Besides this community-wide benefit of having a viral load below 1500, having a lower load (and higher CD4 count) cuts chances that the individual patient will get AIDS diseases and some non-AIDS diseases. The antiretroviral treatment goal for anyone taking antiretroviral therapy should be a viral load below 40 or 50 copies. A load that low means HIV has stopped multiplying in the body, although HIV remains in resting T cells and will become active again if antiretroviral therapy stops.
The study also identified several groups that spent more time with a viral load over 1500 than comparison groups:
- People not taking antiretrovirals (almost everyone not on treatment will have a detectable viral load, and often a high viral load)
- People who go a longer time between viral load measures (possibly because they are missing clinic appointments)
- People younger than 40 (a group that sometimes fails to take antiretroviral drugs regularly)
- Blacks (perhaps because of poor access to health care)
- People without private health insurance (who are poorer and so may have poor access to health care and more overall health problems than wealthier people)
Despite possible social and economic disadvantages, people in these groups should find the motivation to get care for their HIV infection, stay in care, start antiretroviral therapy, and take antiretrovirals on time, as their provider instructs. HIV providers can connect patients with a case manager, who will help with problems involving insurance, transportation, and child care. People who follow those steps are now living almost as long -- or as long as -- people without HIV infection. At the same time they're cutting the chance of passing HIV to sex partners.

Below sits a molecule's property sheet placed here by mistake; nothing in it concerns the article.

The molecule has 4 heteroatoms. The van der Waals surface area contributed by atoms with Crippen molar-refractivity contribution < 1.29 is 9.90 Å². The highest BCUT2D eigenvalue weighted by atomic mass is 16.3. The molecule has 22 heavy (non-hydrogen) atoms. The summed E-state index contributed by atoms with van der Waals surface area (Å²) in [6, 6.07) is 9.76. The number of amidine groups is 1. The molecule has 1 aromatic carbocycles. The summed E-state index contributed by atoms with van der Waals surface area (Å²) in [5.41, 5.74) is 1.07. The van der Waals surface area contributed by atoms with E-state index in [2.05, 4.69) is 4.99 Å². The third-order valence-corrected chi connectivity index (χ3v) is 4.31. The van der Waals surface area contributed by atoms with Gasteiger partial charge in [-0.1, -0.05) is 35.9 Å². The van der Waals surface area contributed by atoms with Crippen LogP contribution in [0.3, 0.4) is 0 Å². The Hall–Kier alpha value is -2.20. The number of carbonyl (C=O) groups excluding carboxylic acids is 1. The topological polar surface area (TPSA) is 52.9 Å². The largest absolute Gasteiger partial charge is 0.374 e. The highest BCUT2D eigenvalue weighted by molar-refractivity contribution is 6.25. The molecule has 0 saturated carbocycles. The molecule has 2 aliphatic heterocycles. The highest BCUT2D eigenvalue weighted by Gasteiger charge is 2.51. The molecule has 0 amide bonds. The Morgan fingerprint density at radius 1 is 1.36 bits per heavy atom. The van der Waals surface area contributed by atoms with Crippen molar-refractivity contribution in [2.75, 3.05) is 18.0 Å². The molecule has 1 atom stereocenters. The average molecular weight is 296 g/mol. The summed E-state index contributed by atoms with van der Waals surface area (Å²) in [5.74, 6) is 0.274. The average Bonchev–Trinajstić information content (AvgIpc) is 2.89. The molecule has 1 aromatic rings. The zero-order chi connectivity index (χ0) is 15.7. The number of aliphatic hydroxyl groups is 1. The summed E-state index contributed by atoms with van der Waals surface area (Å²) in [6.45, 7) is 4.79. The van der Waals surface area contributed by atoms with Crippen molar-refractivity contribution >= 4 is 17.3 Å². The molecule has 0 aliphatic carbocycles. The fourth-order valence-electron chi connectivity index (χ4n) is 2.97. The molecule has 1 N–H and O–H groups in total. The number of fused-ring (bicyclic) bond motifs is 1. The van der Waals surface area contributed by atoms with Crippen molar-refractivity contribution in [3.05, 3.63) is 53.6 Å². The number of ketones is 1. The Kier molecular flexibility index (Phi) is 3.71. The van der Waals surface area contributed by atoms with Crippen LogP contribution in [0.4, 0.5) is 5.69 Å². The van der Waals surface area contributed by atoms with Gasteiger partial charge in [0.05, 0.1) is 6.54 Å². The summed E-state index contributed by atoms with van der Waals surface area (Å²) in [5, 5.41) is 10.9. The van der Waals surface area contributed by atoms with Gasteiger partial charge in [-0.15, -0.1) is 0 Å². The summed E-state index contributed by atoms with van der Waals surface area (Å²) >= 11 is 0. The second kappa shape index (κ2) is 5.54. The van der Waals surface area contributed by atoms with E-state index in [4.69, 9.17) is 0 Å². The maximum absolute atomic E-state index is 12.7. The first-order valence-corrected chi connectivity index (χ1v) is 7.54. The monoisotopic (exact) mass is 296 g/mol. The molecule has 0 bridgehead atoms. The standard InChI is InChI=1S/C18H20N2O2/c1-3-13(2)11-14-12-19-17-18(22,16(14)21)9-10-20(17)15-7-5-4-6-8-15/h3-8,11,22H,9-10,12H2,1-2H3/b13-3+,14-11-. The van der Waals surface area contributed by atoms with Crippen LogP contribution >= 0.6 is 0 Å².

A final note: having a low or undetectable viral load does not eliminate the chance of passing HIV to sex partners. Everyone with HIV should use condoms during sex -- to prevent transmission of HIV as well as other dangerous sexually transmitted infections. Condoms also protect the HIV-positive partner from picking up dangerous sexually transmitted diseases.
- Marks G, Gardner LI, Rose CE, et al. Time above 1500 copies: a viral load measure for assessing transmission risk of HIV-positive patients in care. AIDS. 2015;29:947-954.
- Attia S, Egger M, Muller M, Zwahlen M, Low N. Sexual transmission of HIV according to viral load and antiretroviral therapy: systematic review and meta-analysis. AIDS. 2009;23:1397-1404.
- Quinn TC, Wawer MJ, Sewankambo N, et al. Viral load and heterosexual transmission of human immunodeficiency virus type 1. N Engl J Med. 2000;342:921-929.
- Tovanabutra S, Robison V, Wongtrakul J, et al. Male viral load and heterosexual transmission of HIV-1 subtype E in northern Thailand. J Acquir Immune Defic Syndr. 2002;29:275-283.
- HHS Panel on Antiretroviral Guidelines for Adults and Adolescents. Guidelines for the use of antiretroviral agents in HIV-1-infected adults and adolescents. Last updated April 8, 2015.